- ‘Tis the Season: London florist creates $4.6 million Christmas wreath
- No tailgating allowed at Super Bowl XLVIII
- Pentagon to transport African troops to Central African Republic
- Chinese man fed up with his girlfriend’s shopping jumps to his death
- Ukraine leader to talk with protesters; Washington urges caution
- Pope Francis: A nun saved my life
- Israeli P.M. Netanyahu backs out of Mandela funeral
- Elian Gonzalez makes first trip outside Cuba since custody battle
- U.S., British intelligence agents enter online sci-fi world to spy on gamers
- Sarah Palin to host the outdoors show ‘Amazing America’
Inside the Beltway: No geezers allowed in GOP race
The countdown is still on for the last sanctioned Republican presidential debate, scheduled to air March 19 on PBS and NPR stations nationwide from Portland, Ore. — sponsored by the broadcasters, the Oregon Republican Party and The Washington Times, and moderated by Ray Suarez of PBS and Ralph Z. Hallow of The Times. The intimate audience would only number 120. The candidates have been asked to avoid potshots and concentrate on in-depth discussion.
Is the debate a go? Organizers, who have yet to reveal if the four GOP hopefuls have accepted their invitations, are cautiously optimistic.
“We’re moving forward,” says the state’s GOP chairman, Allen Alley.
POST ‘GAME CHANGE’
Has HBO lost some viewers after airing “Game Change,” the dramatic portrayal of the 2008 presidential election? Maybe. “Please don’t use my name as I’m in the entertainment biz, but I called DirecTV last night and canceled HBO. The operator told me they have had a ton of calls,” one disgruntled viewer told Instapundit and Pajamas Media contributor Glenn Reynolds.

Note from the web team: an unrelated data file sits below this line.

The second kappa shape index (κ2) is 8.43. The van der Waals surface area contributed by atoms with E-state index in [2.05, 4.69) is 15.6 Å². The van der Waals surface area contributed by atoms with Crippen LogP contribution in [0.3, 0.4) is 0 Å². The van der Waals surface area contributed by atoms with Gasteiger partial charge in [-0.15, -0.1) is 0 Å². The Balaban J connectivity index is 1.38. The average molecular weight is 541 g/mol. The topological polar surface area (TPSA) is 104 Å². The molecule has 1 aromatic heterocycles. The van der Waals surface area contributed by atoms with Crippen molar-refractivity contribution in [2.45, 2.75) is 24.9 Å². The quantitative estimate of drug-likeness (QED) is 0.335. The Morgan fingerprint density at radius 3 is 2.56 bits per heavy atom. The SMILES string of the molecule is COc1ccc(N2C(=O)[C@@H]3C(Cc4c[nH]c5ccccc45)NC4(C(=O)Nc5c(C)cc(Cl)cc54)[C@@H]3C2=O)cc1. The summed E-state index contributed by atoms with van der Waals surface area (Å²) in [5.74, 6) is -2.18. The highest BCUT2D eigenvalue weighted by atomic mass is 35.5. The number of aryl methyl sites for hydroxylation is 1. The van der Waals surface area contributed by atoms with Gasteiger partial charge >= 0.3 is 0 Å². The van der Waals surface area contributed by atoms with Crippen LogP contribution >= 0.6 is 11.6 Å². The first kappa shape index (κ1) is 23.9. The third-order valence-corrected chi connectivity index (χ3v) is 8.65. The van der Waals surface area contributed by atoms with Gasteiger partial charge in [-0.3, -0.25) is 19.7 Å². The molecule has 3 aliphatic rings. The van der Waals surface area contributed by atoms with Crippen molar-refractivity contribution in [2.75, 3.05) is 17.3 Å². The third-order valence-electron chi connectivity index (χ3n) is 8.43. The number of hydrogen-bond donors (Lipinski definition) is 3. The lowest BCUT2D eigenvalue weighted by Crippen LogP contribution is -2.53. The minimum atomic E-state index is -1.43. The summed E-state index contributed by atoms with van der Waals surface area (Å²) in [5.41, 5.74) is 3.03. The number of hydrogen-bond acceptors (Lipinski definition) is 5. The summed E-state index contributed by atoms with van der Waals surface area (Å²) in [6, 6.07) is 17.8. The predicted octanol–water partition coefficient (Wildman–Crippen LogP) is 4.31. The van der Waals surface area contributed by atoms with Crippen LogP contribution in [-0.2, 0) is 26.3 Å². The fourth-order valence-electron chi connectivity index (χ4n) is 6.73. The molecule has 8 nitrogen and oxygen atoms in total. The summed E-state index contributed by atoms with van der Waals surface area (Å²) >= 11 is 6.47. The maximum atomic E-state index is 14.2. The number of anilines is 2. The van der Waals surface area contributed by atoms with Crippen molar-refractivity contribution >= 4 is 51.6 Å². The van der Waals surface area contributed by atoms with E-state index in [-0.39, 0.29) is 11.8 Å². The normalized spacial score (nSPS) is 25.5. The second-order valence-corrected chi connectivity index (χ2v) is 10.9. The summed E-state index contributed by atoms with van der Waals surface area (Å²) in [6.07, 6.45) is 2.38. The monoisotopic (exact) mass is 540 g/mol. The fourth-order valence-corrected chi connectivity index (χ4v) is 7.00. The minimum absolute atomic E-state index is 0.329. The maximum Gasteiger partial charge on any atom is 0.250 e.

Meanwhile, while some critics insist that “Game Change” was both ambitious and fair, BigHollywood.com contributor Stacy Drake vetted the film and compiled the “Top 10 Lies of HBO’s ‘Game Change.’ “
POLL DU JOUR
• 73 percent of Americans are “very concerned” about the amount of U.S. debt held by other countries.
• 81 percent of Republicans, 82 percent of conservatives, 65 percent of Democrats and 58 percent of liberals agree.
• 57 percent overall are “very concerned” how the political situation in Iran will affect the U.S. economy.
• 68 percent of Republicans, 67 percent of conservatives, 48 percent of Democrats and 42 percent of liberals agree.
• 51 percent overall are very concerned how trade relations with China will affect the U.S. economy.
• 65 percent of Republicans, 62 percent of conservatives, 40 percent of Democrats and 32 percent of liberals agree.
Source: A Gallup poll of 1,029 U.S. adults conducted Feb. 2 to 5 and released Friday.
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About the Author
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Independent voices from the The Washington Times Communities
Crystal Wright is a black conservative woman living in Washington, D.C.
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